|Photo from @BlairReeves|
A disturbing trend is developing. More and more people are getting misinformation on the internet by hyperpartisan news agencies that are shared on social media sites. Many of these sites peddle out baseless conspiracy theories mixed with half-truths or claims that are in some cases outright lies. They're basically click bait, geared towards appealing to emotion and confirmation biases rather than objective journalism based on facts and honest reporting.
And people gobble them right up. As BuzzFeed recently reported, "the least accurate pages generated some of the highest numbers of shares, reactions, and comments on Facebook — far more than the three large mainstream political news pages analyzed for comparison." I deal with Right wing conspiracy theories in debates online all the time and I can't tell you how annoying it is. The Left is not immune to this either. Far from making us smarter and more knowledgeable, the internet seems to be having the exact opposite effect: it's making us less informed, more biased, and more partisan. Facts don't matter anymore. Any piece of data that doesn't confirm your already existing beliefs or that doesn't make you comfortable is just tossed aside in favor of one that does. And because sites like Facebook use algorithms that feed you what you've already liked, you're less and less likely to even see anything that you might disagree with.
So what, if anything, can we do about this? Well, I actually don't know, but I can offer two possible answers.
First, we can help flood the internet with well researched, fact based information that can debunk the lies that are out there. This should ideally be done by a non-partisan organization dedicated to honest, fact-based research that's not associated with any high profile or partisan people, because if they are, they're more likely to be dismissed outright. In psychology, the framing effect is a cognitive bias whereby people tend to immediately dismiss something if it's associated with a person or thing they do not like. I once linked someone I was having an online debate with to an article about Donald Trump being put on an allowance after one of his well known bankruptcies and he dismissed it outright because it was from Mother Jones. We need to take that into account when we debunk lies on the internet. Some people will go so far as to not trust anything that comes out of any mainstream media source, and will trust the "alternative news" sites instead, even though most of the time they're garbage.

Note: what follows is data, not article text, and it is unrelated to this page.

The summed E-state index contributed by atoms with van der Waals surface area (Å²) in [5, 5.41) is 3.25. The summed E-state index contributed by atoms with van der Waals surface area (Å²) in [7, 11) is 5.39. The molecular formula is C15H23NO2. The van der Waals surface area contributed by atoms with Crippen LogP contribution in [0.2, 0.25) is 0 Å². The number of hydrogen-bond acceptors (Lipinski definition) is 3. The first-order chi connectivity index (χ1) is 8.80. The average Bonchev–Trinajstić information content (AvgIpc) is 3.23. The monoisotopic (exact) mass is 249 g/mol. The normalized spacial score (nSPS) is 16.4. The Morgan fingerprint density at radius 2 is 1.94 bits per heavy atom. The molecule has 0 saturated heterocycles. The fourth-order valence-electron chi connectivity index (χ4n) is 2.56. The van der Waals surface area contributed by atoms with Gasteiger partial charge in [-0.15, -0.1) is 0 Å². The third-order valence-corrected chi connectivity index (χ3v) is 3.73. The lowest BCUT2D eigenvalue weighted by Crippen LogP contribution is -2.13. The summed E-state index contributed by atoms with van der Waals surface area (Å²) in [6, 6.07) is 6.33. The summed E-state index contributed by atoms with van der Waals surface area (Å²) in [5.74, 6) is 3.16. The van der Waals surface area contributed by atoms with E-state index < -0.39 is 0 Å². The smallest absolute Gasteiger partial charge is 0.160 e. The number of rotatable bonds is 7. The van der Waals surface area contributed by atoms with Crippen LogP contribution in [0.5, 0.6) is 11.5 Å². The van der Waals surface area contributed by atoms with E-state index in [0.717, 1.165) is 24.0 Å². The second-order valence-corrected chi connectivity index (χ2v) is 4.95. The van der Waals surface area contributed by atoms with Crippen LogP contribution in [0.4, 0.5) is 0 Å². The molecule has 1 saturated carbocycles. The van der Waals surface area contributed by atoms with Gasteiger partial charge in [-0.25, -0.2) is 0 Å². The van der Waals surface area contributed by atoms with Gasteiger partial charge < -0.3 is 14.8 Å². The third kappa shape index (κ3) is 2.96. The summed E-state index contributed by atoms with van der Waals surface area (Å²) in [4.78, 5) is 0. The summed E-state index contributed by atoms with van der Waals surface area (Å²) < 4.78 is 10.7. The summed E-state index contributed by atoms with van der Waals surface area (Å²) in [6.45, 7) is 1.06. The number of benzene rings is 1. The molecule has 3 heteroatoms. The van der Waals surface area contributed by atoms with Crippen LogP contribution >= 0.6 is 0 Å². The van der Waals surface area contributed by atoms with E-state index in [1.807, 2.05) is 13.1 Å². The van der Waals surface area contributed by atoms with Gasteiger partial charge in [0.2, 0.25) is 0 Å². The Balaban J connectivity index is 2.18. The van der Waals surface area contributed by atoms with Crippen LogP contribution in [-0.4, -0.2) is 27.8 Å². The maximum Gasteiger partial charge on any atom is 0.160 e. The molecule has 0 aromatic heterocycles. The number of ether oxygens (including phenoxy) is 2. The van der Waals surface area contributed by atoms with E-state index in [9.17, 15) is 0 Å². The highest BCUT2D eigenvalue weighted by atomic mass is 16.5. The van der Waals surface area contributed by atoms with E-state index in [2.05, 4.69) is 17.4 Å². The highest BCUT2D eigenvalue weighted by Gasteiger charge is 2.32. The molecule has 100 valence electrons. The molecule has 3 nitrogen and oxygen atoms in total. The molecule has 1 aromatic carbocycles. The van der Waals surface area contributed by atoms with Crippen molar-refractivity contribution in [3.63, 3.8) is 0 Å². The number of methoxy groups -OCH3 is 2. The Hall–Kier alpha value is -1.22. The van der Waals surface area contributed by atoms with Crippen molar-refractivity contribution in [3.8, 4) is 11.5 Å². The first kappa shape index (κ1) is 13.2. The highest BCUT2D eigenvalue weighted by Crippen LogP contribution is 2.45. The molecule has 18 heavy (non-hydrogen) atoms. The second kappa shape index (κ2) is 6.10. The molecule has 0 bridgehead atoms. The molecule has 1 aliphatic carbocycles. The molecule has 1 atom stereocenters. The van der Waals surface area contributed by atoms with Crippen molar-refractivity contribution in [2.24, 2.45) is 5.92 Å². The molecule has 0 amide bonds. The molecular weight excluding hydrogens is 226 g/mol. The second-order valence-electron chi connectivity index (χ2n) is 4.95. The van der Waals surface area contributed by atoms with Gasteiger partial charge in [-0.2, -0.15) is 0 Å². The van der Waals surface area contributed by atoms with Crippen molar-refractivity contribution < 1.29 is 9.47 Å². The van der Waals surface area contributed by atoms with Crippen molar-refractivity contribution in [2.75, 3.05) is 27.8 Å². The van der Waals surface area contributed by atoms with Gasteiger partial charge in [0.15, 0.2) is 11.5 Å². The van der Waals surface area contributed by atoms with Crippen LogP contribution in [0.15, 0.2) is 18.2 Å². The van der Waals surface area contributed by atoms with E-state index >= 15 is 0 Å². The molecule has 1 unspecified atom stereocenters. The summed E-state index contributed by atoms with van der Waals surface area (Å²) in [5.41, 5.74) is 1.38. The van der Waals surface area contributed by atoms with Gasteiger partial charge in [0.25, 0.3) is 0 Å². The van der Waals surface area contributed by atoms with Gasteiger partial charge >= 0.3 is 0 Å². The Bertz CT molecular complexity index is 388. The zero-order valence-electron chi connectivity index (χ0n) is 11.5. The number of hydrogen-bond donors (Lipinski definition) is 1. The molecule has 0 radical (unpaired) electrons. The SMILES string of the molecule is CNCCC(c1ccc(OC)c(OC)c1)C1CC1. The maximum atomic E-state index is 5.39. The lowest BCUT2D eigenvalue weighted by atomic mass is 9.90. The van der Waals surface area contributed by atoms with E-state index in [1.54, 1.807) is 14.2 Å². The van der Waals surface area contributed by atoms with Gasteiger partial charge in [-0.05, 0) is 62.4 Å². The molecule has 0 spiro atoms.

Second, we can pro-actively mingle with people who share different views from us. Have friends that disagree with you on politics, religion, economics, and social issues. Don't retreat into the echo chamber where everyone thinks just like you. It's only going to reinforce your own biases (and we all have them). There are many people for whom I'm their token liberal friend, or I'm their token atheist friend. Put me in a room with 5 people who disagree with me on politics and religion and I'm happy. Hopefully, by becoming exposed to other people's views our bubbles will burst, and we'll be more likely to consider other views, or at least understand opposing views better, and that could result in us better understanding the issues. When people found out that one of their friends or relatives was gay, it tended to make people more understanding of homosexuality. Having friends of other political views might have the same effect.
Now this all might be a pipe dream, but at least it's something. We have to find solutions to this problem.